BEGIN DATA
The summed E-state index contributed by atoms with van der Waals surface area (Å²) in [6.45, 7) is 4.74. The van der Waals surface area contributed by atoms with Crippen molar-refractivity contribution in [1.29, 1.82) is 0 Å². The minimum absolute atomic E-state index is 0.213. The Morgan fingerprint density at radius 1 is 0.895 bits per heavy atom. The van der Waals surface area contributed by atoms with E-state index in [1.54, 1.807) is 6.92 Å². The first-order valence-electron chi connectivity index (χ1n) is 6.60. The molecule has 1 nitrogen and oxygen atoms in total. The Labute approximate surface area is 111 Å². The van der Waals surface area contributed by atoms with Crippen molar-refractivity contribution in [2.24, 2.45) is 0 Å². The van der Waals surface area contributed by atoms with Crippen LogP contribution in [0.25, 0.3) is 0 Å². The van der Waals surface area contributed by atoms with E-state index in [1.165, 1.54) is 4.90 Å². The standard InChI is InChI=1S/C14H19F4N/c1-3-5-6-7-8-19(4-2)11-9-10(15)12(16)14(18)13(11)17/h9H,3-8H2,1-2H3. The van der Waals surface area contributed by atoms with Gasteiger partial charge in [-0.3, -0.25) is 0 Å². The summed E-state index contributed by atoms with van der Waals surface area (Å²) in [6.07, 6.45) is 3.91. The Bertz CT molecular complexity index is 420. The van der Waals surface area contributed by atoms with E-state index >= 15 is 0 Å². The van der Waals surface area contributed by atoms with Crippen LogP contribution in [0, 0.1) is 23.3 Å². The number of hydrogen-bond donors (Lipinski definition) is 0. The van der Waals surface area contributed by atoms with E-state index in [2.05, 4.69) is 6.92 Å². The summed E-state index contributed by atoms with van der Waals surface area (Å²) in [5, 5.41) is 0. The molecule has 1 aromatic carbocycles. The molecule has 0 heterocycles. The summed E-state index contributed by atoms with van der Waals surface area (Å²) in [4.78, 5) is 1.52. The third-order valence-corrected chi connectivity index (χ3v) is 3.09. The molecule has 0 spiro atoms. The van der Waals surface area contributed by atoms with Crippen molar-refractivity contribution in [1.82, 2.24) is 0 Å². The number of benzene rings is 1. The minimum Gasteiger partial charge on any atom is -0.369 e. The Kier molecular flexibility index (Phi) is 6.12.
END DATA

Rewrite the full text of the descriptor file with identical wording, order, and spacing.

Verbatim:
The summed E-state index contributed by atoms with van der Waals surface area (Å²) in [6.45, 7) is 4.74. The van der Waals surface area contributed by atoms with Crippen molar-refractivity contribution in [1.29, 1.82) is 0 Å². The minimum absolute atomic E-state index is 0.213. The Morgan fingerprint density at radius 1 is 0.895 bits per heavy atom. The van der Waals surface area contributed by atoms with E-state index in [1.54, 1.807) is 6.92 Å². The first-order valence-electron chi connectivity index (χ1n) is 6.60. The molecule has 1 nitrogen and oxygen atoms in total. The Labute approximate surface area is 111 Å². The van der Waals surface area contributed by atoms with Crippen molar-refractivity contribution in [2.24, 2.45) is 0 Å². The van der Waals surface area contributed by atoms with Crippen LogP contribution in [0.25, 0.3) is 0 Å². The van der Waals surface area contributed by atoms with E-state index in [1.165, 1.54) is 4.90 Å². The standard InChI is InChI=1S/C14H19F4N/c1-3-5-6-7-8-19(4-2)11-9-10(15)12(16)14(18)13(11)17/h9H,3-8H2,1-2H3. The van der Waals surface area contributed by atoms with Gasteiger partial charge in [-0.3, -0.25) is 0 Å². The summed E-state index contributed by atoms with van der Waals surface area (Å²) in [6.07, 6.45) is 3.91. The Bertz CT molecular complexity index is 420. The van der Waals surface area contributed by atoms with E-state index >= 15 is 0 Å². The van der Waals surface area contributed by atoms with Crippen LogP contribution in [0, 0.1) is 23.3 Å². The number of hydrogen-bond donors (Lipinski definition) is 0. The van der Waals surface area contributed by atoms with E-state index in [2.05, 4.69) is 6.92 Å². The summed E-state index contributed by atoms with van der Waals surface area (Å²) in [5, 5.41) is 0. The molecule has 1 aromatic carbocycles. The molecule has 0 heterocycles. The summed E-state index contributed by atoms with van der Waals surface area (Å²) in [4.78, 5) is 1.52. The third-order valence-corrected chi connectivity index (χ3v) is 3.09. The molecule has 0 spiro atoms. The van der Waals surface area contributed by atoms with Crippen molar-refractivity contribution in [1.82, 2.24) is 0 Å². The number of benzene rings is 1. The minimum Gasteiger partial charge on any atom is -0.369 e. The Kier molecular flexibility index (Phi) is 6.12.